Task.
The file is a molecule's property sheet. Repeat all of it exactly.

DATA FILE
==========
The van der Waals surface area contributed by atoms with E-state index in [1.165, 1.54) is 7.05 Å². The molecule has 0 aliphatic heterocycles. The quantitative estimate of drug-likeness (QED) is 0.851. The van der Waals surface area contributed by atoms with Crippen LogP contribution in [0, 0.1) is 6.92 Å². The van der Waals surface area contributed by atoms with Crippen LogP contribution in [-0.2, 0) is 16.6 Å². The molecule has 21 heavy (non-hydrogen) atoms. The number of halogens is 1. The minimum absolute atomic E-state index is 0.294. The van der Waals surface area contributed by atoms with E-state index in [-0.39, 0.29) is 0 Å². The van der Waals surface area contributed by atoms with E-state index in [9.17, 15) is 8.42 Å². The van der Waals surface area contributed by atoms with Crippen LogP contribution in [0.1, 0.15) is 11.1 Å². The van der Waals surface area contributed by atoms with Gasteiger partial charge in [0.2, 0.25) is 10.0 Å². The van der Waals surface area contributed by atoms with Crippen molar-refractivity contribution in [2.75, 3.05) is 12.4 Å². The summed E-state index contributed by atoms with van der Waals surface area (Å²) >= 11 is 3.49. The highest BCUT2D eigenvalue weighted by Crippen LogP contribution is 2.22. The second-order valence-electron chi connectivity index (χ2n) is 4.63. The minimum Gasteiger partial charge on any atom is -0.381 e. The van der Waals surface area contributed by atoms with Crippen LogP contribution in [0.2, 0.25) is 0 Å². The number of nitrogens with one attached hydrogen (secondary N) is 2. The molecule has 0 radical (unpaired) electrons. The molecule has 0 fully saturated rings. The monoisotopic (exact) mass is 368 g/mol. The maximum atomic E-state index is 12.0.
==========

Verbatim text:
The van der Waals surface area contributed by atoms with E-state index in [1.165, 1.54) is 7.05 Å². The molecule has 0 aliphatic heterocycles. The quantitative estimate of drug-likeness (QED) is 0.851. The van der Waals surface area contributed by atoms with Crippen LogP contribution in [0, 0.1) is 6.92 Å². The van der Waals surface area contributed by atoms with Crippen LogP contribution in [-0.2, 0) is 16.6 Å². The molecule has 21 heavy (non-hydrogen) atoms. The number of halogens is 1. The minimum absolute atomic E-state index is 0.294. The van der Waals surface area contributed by atoms with E-state index in [-0.39, 0.29) is 0 Å². The van der Waals surface area contributed by atoms with E-state index in [9.17, 15) is 8.42 Å². The van der Waals surface area contributed by atoms with Crippen LogP contribution in [0.1, 0.15) is 11.1 Å². The van der Waals surface area contributed by atoms with Gasteiger partial charge in [0.2, 0.25) is 10.0 Å². The van der Waals surface area contributed by atoms with Crippen molar-refractivity contribution in [2.75, 3.05) is 12.4 Å². The summed E-state index contributed by atoms with van der Waals surface area (Å²) >= 11 is 3.49. The highest BCUT2D eigenvalue weighted by Crippen LogP contribution is 2.22. The second-order valence-electron chi connectivity index (χ2n) is 4.63. The minimum Gasteiger partial charge on any atom is -0.381 e. The van der Waals surface area contributed by atoms with Crippen LogP contribution in [0.2, 0.25) is 0 Å². The number of nitrogens with one attached hydrogen (secondary N) is 2. The molecule has 0 radical (unpaired) electrons. The molecule has 0 fully saturated rings. The monoisotopic (exact) mass is 368 g/mol. The maximum atomic E-state index is 12.0.